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About The daily Nebraskan. ([Lincoln, Neb.) 1901-current | View Entire Issue (Feb. 7, 1995)
Continued from Page 1
evening. Johanns was out of the office, and
officials at the mayor’s office were unsure
of his plans.
Regardless of whether the mayor signs,
the commission has the authority to stay
any decision pending a hearing, McArthur
said. That means that for now, the doors of
Montigo Bay will remain open for business,
Bill Austin, city attorney, said the vote
possibly marked the first time that the coun
cil had voted to revoke a liquor license.
“I can’t recall the last time we had a full
blown revocation hearing,” Austin said.
For Cindy Johnson, vice-chairwoman of
the council and chairwoman of the internal
liquor commission, the decision was war
ranted and overdue.
“We have to have the guts to yank a
license if they (bar owners) are not being
responsible,” she said. “We can’t let the
“And promises (that things will change)
sometimes get to a point where you have to
go with what’s reality.”
More and more liquor licenses are com
ing into Lincoln, Johnson said, and several
bars are running a “risky business.” Montigo
Bay was operating at that point, she said,
and making promises it wasn’t keeping.
None of the other bars have fallen to the
level of Montigo Bay, she said, and
Monday’s vote was not a symbol of things
Kugler said the vote had made him a
symbol. Montigo Bay was unfairly singled
out, he said, and the bar has already teen
“(The decision) was straight-out, ‘rail
road you out of business,’” Kugler said.
When Kugler returned to Montigo Bay
after the vote, he got a call from a man in
charge of the bar’s campus promotion, he
said. The man told him that several sorori
ties had voted not to do business with
Montigo Bay because of the city’s crack
Counc il members maintain the bar ’ s man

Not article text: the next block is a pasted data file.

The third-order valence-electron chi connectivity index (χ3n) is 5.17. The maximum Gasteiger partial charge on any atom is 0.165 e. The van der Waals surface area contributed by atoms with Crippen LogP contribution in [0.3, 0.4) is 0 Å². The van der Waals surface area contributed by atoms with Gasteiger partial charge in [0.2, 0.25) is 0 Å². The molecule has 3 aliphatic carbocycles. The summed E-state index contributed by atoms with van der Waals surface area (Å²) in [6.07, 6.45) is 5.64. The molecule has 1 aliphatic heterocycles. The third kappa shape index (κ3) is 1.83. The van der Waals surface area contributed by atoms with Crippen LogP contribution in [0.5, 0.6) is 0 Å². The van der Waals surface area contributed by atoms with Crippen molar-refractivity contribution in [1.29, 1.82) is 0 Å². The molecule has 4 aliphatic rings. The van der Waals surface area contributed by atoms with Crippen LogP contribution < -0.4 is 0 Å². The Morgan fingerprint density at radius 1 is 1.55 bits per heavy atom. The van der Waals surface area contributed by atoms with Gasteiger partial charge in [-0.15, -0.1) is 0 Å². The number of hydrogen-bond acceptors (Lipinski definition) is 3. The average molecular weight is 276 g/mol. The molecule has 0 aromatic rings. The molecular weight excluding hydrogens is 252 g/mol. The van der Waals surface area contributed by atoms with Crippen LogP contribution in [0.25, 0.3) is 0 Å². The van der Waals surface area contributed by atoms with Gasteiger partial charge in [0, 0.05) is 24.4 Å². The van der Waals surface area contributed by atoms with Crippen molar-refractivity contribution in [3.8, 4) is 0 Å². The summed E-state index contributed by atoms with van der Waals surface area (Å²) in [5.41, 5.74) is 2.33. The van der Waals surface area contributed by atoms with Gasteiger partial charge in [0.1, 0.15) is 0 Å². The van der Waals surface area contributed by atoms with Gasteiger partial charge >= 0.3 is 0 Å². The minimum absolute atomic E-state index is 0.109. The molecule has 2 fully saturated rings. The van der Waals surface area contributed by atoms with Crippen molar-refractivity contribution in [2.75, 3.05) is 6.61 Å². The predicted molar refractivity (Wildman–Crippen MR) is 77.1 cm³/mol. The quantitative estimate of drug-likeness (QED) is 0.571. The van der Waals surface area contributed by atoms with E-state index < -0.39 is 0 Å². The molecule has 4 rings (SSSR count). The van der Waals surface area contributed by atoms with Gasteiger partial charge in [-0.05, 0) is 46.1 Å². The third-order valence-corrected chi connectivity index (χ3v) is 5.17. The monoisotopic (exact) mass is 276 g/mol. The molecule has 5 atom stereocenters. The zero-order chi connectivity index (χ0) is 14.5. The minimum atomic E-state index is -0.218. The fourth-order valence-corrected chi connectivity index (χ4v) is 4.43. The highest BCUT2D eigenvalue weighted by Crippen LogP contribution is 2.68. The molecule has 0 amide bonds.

agement brought the action on themselves.
For councilman Curt Donaldson, the mes
sage was simple.
Donaldson said a liquor license was not
a learner’s permit. It’s a serious responsibil
ity, he said, and so was Monday’s decision
to revoke the license.
McArthur said he would argue before
the commission that Kugler had not been
given enough time to correct problems and
take action on the council’s demands.
At an informal meeting between the
council and Montigo Bay, held Dec. 13, a
set of guidelines and actions was agreed
upon to correct the problems, he said. But
the council followed that up with a hearing
to revoke the license Jan. 30.
A month and a half is not enough time,
The issue was rushed, he said. Now,
given the rarity of the situation and ambigu
ity of the law, there is a lot of confusion
about how to proceed, he said.
McArthur said the commission hearing
‘ would take up to six months before any
decision was passed down. Montigo Bay is
expected to continue liquor sales during
that time, he said.
Chris Kugler, co-owner of Montigo Bay, sits at the bar following a vote by
the Lincoln City Council to revoke Montigo Bay’s liquor license.
Officer files suit seeking
$ 1 million from accused
From Staff Reports
UNL Police officer Robert Soflin, who was
wounded in a Sept. 12 shooting, has filed a
lawsuit seeking more than $1 million from the
man charged with shooting him.
Soflin filed the lawsuit against £erald
Schlondorf on last Wednesday in Lancaster
County District Court. The lawsuit claims
disability and medical expenses, lost wages
and suffering resulting from wounds he re
ceived to his right hand, neck and shoulder.
Schlondorf, a former criminal justice major
at the University of Nebraska-Lincoln, fired
nine shots at Soflin, police allege, at a Septem
ber incident at 16th and R streets.
District Court Judge Jeffre Cheuvront has
put a hold on Schlondorf s bank accounts.
Schlondorf had asked that a public defender be
appointed for him because he couldn’t afford
Soflin’s statement in the lawsuit, however,